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This paper provides an overview of the history of the OECD Guidelines for the Security of Information Systems and Networks since the adoption of the first version in 1992. It explains how the 2002 revision of the Guidelines introduced a fundamental paradigm shift in the way IT security was previously addressed.
This document brings together views from business, civil society and the Internet technical community on the emergence of a new generation of national cybersecurity strategies. This input was used in developing the report on “Cybersecurity Policy Making at a Turning Point: Analysing a New Generation of National Cybersecurity Strategies for the Internet Economy”.
Comparative analysis of national cybersecurity strategies
This report analyses the latest generation of national cybersecurity strategies in 10 OECD countries. It reveals that cybersecurity policy making has become a national policy priority and relies on holistic strategies supported by stronger leadership which aims to drive economic and social prosperity and protect cyberspace-reliant societies against cyber-threats.
These guidelines apply to all participants in the new information society and suggest the need for a greater awareness and understanding of security issues, including the need to develop a "culture of security".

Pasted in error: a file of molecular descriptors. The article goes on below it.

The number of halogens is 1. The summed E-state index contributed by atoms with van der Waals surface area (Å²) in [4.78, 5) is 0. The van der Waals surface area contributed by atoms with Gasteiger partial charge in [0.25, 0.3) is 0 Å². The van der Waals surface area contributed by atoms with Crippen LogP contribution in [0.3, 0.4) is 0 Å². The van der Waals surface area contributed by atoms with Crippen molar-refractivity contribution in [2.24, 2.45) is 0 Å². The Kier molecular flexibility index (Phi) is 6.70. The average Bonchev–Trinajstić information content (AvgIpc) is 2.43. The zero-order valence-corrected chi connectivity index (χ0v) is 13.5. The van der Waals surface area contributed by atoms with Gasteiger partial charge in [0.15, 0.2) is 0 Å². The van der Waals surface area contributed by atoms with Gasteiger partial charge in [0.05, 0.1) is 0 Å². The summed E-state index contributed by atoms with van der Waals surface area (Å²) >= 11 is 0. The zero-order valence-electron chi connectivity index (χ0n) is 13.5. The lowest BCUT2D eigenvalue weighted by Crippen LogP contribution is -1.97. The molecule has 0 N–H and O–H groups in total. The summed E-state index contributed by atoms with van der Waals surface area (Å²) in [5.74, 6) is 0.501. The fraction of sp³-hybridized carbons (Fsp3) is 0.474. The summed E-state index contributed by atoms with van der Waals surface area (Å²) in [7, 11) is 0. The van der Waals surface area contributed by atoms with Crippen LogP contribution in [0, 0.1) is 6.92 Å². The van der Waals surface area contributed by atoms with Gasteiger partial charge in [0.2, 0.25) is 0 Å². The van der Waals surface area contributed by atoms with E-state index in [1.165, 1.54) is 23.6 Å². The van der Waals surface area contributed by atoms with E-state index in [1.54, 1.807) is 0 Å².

This report provides background on e-book markets and examines various policy issues. These include differing tax rates in countries between physical books and e-books, consumer lock-in to specific platforms, limitations on how users can read and share their purchased content, and a lack of transparency about how data on their reading habits is used.
Mobile phones and e-books are already essential school supplies on many university campuses. But they’re just slide rules compared to what education tools might look like in a few years.
The 2012 Technology Foresight Forum will focus on the potential of big data analytics as a new source of growth, which could help generate significant economic and social benefits
Every day one exabyte of data is said to travel over the Internet – enough data to fill 300,000 of the world’s biggest hard disks or 212 million DVDs. And astonishingly, according to a new OECD report on Internet traffic exchange, most of the thousands of networks that exchange this traffic do so without a written contract or formal agreement.
This report finds that the Internet has developed an efficient market for connectivity based on voluntary contractual agreements. Operating in a highly competitive environment, largely without regulation or central organisation, the Internet model of traffic exchange has produced low prices, promoted efficiency and innovation, and attracted the investment necessary to keep pace with demand.
The OECD has launched an online portal to give consumers, businesses and governments quick and easy access to the latest information on products recalled from the market in Australia, Canada, Europe and the United States.